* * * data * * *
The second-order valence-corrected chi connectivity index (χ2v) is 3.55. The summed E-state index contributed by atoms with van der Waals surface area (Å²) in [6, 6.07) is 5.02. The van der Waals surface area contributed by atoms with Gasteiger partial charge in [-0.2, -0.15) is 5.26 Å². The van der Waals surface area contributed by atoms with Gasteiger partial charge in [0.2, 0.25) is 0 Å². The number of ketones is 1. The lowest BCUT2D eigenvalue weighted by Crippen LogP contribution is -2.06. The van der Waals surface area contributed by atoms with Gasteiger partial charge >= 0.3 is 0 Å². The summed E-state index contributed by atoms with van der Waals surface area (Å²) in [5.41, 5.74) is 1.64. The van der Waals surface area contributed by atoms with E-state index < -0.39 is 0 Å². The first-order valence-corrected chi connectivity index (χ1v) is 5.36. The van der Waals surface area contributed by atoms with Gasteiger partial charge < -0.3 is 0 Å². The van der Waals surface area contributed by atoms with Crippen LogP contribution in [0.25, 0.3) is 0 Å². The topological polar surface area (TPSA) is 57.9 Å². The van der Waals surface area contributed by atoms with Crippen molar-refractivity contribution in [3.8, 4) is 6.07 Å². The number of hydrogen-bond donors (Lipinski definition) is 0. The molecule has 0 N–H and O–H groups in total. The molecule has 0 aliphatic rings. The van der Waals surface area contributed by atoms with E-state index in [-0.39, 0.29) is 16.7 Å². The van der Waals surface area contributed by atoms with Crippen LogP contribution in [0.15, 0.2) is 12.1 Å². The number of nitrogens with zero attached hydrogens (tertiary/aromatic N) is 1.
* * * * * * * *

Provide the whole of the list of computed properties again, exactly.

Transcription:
The second-order valence-corrected chi connectivity index (χ2v) is 3.55. The summed E-state index contributed by atoms with van der Waals surface area (Å²) in [6, 6.07) is 5.02. The van der Waals surface area contributed by atoms with Gasteiger partial charge in [-0.2, -0.15) is 5.26 Å². The van der Waals surface area contributed by atoms with Gasteiger partial charge in [0.2, 0.25) is 0 Å². The number of ketones is 1. The lowest BCUT2D eigenvalue weighted by Crippen LogP contribution is -2.06. The van der Waals surface area contributed by atoms with Gasteiger partial charge >= 0.3 is 0 Å². The summed E-state index contributed by atoms with van der Waals surface area (Å²) in [5.41, 5.74) is 1.64. The van der Waals surface area contributed by atoms with E-state index < -0.39 is 0 Å². The first-order valence-corrected chi connectivity index (χ1v) is 5.36. The van der Waals surface area contributed by atoms with Gasteiger partial charge < -0.3 is 0 Å². The van der Waals surface area contributed by atoms with Crippen LogP contribution in [0.25, 0.3) is 0 Å². The topological polar surface area (TPSA) is 57.9 Å². The van der Waals surface area contributed by atoms with Crippen molar-refractivity contribution in [3.8, 4) is 6.07 Å². The number of hydrogen-bond donors (Lipinski definition) is 0. The molecule has 0 N–H and O–H groups in total. The molecule has 0 aliphatic rings. The van der Waals surface area contributed by atoms with E-state index in [-0.39, 0.29) is 16.7 Å². The van der Waals surface area contributed by atoms with Crippen LogP contribution in [0.15, 0.2) is 12.1 Å². The number of nitrogens with zero attached hydrogens (tertiary/aromatic N) is 1.